Several reviews of the literature on SAMe and depression have been conducted. Most of the reviews conclude that SAMe is generally effective for the treatment of depression. However, more carefully designed higher quality studies need to be conducted. A meta-analysis that looked at 28 studies concluded that SAMe was superior to placebo for the treatment of depression, and it was found to be statistically significant. Again, this study did not find a difference between SAMe and traditional antidepressant treatment. Another review of 11 studies concluded that SAMe resulted in a reduction in depressive symptoms and was superior to placebo. One study showed benefits of SAMe as an adjunctive therapy to SSRIs in patients who were non-responders.

SAMe does have some associated side effects including mild gastrointestinal (GI) problems and insomnia. There is risk of inducing a manic episode in patients with bipolar disorder, and SAMe should be avoided in this population. Patients taking medication for Parkinson’s disease may have reduced efficacy of the medication when taken in conjunction with SAMe. Thus, we should avoid SAMe in this population as well. 


  1. Linde K, Berner MM, Kriston L. St John’s wort for major depression. Cochrane Database Syst Rev. 2008;2008(4):CD000448. Published 2008 Oct 8. doi:10.1002/14651858.CD000448.pub3
  2. Ng QX, Venkatanarayanan N, Ho CY. Clinical use of Hypericum perforatum (St John’s wort) in depression: A meta-analysis. J Affect Disord. 2017;210:211-221. doi:10.1016/j.jad.2016.12.048
  3. Fava M, Alpert J, Nierenberg AA, et al. A Double-blind, randomized trial of St John’s wort, fluoxetine, and placebo in major depressive disorder. J Clin Psychopharmacol. 2005;25(5):441-447. doi:10.1097/
  4. Sarris J, Fava M, Schweitzer I, Mischoulon D. St John’s wort (Hypericum perforatum) versus sertraline and placebo in major depressive disorder: continuation data from a 26-week RCT. Pharmacopsychiatry. 2012;45(7):275-278. doi:10.1055/s-0032-1306348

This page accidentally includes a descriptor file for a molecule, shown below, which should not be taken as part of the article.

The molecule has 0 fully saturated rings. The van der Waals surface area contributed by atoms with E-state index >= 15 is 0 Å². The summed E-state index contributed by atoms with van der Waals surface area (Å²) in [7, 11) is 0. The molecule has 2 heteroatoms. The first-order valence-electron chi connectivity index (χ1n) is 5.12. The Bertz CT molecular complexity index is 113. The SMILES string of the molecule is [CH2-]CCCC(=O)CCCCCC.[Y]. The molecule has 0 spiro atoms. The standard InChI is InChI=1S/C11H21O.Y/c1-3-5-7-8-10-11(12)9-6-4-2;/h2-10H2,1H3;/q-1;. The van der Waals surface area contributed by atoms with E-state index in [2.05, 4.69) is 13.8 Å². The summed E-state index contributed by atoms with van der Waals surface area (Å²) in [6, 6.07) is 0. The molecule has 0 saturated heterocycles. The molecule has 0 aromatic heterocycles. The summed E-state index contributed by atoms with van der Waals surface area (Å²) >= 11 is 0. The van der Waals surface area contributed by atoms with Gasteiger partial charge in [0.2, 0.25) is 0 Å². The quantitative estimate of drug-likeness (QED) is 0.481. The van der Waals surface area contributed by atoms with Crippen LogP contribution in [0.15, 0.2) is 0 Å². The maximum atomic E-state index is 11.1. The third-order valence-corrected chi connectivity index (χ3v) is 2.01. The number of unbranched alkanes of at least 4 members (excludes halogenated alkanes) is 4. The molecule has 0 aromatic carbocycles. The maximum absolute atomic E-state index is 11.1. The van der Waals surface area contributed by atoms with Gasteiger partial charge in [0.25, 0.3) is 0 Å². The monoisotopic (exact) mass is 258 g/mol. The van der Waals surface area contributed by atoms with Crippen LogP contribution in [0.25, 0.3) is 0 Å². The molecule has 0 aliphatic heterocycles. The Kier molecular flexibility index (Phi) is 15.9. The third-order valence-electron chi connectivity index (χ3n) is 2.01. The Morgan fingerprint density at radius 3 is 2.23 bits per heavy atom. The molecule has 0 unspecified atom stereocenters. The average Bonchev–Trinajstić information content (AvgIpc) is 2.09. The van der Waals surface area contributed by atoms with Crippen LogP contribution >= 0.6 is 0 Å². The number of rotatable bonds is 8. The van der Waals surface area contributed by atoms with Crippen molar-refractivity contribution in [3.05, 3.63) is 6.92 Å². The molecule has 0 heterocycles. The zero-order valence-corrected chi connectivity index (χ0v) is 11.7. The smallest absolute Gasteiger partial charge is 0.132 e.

5. Galizia I, Oldani L, Macritchie K, et al. S-adenosyl methionine (SAMe) for depression in adults. Cochrane Database Syst Rev. 2016;10(10):CD011286. Published 2016 Oct 10. doi:10.1002/14651858.CD011286.pub2
  6. Sharma A, Gerbarg P, Bottiglieri T, et al. S-Adenosylmethionine (SAMe) for Neuropsychiatric Disorders: A Clinician-Oriented Review of Research. J Clin Psychiatry. 2017;78(6):e656-e667. doi:10.4088/JCP.16r11113

Diagnosis Depression: Major Depressive Disorder (MDD) With Psychotic features

In the last post we covered MDD and we introduced the specifiers. In this post I will talk about MDD with psychotic features. 

You may have guessed already, but what separates this disorder from MDD is the presence of delusions, and hallucinations along with symptoms of major depression. Fairly simple, right?

First, we need to define psychotic symptoms. 

In general, we can think about the following symptoms: 

  1. Delusions: which can be defined as fixed false beliefs. Something that the person believes despite evidence to the contrary. 
  2. Hallucinations: A hallucination is a sensory perception in the absence of external stimuli. There are several types including auditory (most common, consists of hearing a voice or several voices), visual, olfactory (smell), tactile (touch), and gustatory (taste). 
  3. Disorganized speech or behavior: This is an indication of the persons thought process. If the person is not thinking in a clear logical manner their though process may be difficult or impossible to follow for an outside observer.  

These psychotic symptoms can be congruent with the depressed mood (content is consistent with depressive thoughts) or mood incongruent (content is not consistent with typical depressive thoughts). Mood congruent psychotic symptoms will consist of depressive themes such as guilt, death, poor self-worth, and punishment. Mood incongruent symptoms include things such as delusions of control, thought broadcasting, or thought insertion. Both mood congruent and incongruent themes can occur in the same episode.  

Another key point is the psychotic symptoms only occur during a depressive episode. They are not present when the patient is not depressed. Once psychotic symptoms appear with an episode of depression, they tend to be present on subsequent episodes. 

In the next post we will cover atypical features of depression. Please like, comment, and share the content. Feel free to offer suggestions for future posts.